Not all ASU courses require students to complete a research paper. Yet, most assignments in all subject areas require students to effectively research their topic.
Librarians want to work with you to plan assignments which will make good use of Library resources and to present Information Literacy instruction for your courses.
Contact us to explore some of the alternatives to term or research papers.
If you're requiring students to use library resources for an assignment, consider the following as you design the assignment:
For more ideas, read these articles:
"Assignments: Being Clear About What Matters" by Barbara Fister (in Inside Higher Ed)
"What Happens to Your Research Assignment at the Library?" by Dennis Isbell (in College Teaching)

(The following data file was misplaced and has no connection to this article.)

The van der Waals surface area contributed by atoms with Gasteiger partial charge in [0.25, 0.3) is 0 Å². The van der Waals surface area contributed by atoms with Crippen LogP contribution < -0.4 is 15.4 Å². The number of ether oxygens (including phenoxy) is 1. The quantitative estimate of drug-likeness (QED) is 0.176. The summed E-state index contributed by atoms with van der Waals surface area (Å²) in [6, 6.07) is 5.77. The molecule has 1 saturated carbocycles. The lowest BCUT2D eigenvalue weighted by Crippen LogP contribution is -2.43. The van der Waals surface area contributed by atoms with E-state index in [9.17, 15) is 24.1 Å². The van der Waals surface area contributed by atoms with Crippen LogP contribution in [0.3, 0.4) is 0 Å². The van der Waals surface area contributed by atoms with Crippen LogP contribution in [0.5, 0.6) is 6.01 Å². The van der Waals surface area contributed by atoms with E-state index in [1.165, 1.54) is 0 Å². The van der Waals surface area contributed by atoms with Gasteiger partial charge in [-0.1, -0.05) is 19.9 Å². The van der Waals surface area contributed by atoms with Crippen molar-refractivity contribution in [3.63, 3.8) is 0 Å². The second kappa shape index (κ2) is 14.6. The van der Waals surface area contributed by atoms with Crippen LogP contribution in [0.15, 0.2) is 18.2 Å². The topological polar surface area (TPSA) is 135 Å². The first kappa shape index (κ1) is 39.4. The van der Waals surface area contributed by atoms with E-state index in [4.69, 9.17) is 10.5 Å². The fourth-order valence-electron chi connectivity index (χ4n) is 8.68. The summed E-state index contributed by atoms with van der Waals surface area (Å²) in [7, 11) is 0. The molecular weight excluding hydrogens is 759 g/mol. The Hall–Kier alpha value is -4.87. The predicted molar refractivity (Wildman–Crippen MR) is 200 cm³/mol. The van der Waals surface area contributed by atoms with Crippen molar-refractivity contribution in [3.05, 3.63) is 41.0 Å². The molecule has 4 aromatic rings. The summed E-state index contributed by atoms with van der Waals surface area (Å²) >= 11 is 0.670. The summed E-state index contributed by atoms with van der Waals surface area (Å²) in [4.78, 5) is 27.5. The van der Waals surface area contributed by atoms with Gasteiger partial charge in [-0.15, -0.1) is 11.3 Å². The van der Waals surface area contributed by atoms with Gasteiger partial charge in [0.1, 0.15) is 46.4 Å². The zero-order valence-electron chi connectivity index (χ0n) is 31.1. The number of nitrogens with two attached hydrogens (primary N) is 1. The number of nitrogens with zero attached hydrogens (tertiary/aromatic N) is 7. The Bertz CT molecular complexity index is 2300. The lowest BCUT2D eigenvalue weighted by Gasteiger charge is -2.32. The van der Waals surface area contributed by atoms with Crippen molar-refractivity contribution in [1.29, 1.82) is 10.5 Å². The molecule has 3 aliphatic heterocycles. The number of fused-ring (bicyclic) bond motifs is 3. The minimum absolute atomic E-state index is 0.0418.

Jenkins, B. (2007, February). Guidelines for Effective Library Assignments. Retrieved November 9, 2010, from http://libweb.uoregon.edu/instruct/assignments.html
Queen's University. (2008, October). Designing Research Assignments. Retrieved November 9, 2010, from http://library.queensu.ca/inforef/design.htm
While the traditional research paper is still a commonly-used assignment, there are a variety of alternatives.
Instructors may choose to create and use alternative research assignments to include a research component in a course that doesn't lend itself well to papers, or to respond to the rising incidence of plagiarism. Some instructors add assignments leading up to the final research paper that allow students to receive feedback on every stage of the research process. Ideas include:
In other instances, instructors choose to move away entirely from the requirement to write a paper. Ideas include:
Check out these websites for other ideas and examples: